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Beat one's time, cut away

Posted by R. Berg on July 17, 2003

In Reply to: Re: Phrases: "beat one's time" and "cut away" posted by James Briggs on July 17, 2003

: : 1.(a short passage)
: : Foot-racing is a popular activity in the United States.Though serious runners may spend months training to compete, other runners and walkers might not train at all.Those not competing to win might run in an effort to beat their own time, or simply to enjoy the fun and exercise.
: : (what does "beat their own time" mean? (any alternatives?) is "beat" the same as "outdo" here? what does "to outdo one's time mean" then?)

: : 2.(a short passage)
: : ?About 1 o'clock a storm came up suddenly. Before we had time to do anything, we were blinded by snow. After two hours of this, I realized I would have to do something to avoid being frozen to death. From time to time through the mist, and I had made out the outline of a dark buttress just above us; to descend in this wind was out of the question ; our only hope was to scramble up to this buttress, and dig out a platform on which we could put up our tent. We climbed to this place and started to cut away the ice. ....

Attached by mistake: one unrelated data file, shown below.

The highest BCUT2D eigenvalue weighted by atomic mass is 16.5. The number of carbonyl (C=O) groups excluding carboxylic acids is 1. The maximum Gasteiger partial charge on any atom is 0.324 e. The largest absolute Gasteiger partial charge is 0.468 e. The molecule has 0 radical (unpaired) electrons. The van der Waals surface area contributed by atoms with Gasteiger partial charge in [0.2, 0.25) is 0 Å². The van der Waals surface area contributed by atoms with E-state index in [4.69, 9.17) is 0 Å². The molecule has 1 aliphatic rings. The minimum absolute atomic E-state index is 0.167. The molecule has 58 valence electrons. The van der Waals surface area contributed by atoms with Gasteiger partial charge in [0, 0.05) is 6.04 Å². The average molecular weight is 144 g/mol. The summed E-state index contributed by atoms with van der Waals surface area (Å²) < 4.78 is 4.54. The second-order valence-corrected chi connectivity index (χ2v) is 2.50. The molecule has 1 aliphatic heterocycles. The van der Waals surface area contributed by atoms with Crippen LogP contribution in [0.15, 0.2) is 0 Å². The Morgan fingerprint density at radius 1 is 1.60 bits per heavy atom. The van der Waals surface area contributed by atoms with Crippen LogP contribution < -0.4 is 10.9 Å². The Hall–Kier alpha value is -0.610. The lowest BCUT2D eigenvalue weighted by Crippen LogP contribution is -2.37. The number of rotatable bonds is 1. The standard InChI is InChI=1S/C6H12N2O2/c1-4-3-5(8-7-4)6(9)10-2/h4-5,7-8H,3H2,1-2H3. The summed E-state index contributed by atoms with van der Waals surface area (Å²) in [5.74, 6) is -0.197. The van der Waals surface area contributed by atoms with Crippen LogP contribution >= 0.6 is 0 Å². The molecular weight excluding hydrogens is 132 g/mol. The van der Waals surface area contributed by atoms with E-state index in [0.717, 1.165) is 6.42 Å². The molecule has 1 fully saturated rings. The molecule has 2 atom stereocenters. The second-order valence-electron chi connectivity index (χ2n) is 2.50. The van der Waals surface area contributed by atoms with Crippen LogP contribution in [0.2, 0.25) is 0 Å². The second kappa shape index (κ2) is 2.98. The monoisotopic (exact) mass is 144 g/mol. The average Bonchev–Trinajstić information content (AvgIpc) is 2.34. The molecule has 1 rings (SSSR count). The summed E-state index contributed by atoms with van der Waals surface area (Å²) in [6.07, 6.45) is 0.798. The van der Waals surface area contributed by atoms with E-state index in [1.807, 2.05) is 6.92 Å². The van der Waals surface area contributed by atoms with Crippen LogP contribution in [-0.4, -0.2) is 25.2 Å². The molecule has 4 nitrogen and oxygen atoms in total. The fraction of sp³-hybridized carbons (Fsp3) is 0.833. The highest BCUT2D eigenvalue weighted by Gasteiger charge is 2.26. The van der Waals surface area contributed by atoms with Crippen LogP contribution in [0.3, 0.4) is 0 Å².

: : (can "cut away" be replaced with "cut out"? what does it mean? what about "cut off"? i'm almost confused by these phrases!)

: 1. to better your previous best personal time.
: 2. to remove the ice. 'Cut away' is colloqially better than 'cut out' in this context, but both are acceptable. 'Cut off' won't really work here - it means to isolate something from something else, like a group of troops separated from the main unit.

A little more explanation, from a U.S. point of view:

Yes, "beat" means "outdo" in this context. To beat one's time or to better one's personal time means to run faster than one ever has before. In running, as in golf, a person tries to get a low "score." "Time" here means the number of minutes and seconds in which the runner completes a particular distance. The runner wants to achieve a smaller number this time than ever before.

"Cut out" would mean to remove ice from within something that surrounded it, even if that substance were more ice. You could use "cut out" to refer to scooping a middle section out of a block of ice. "Cut away" means to remove ice from the surface of something. It connotes that you're not interested in the part you remove; you remove it to clear the remaining part of it. So "cut away" means "trim."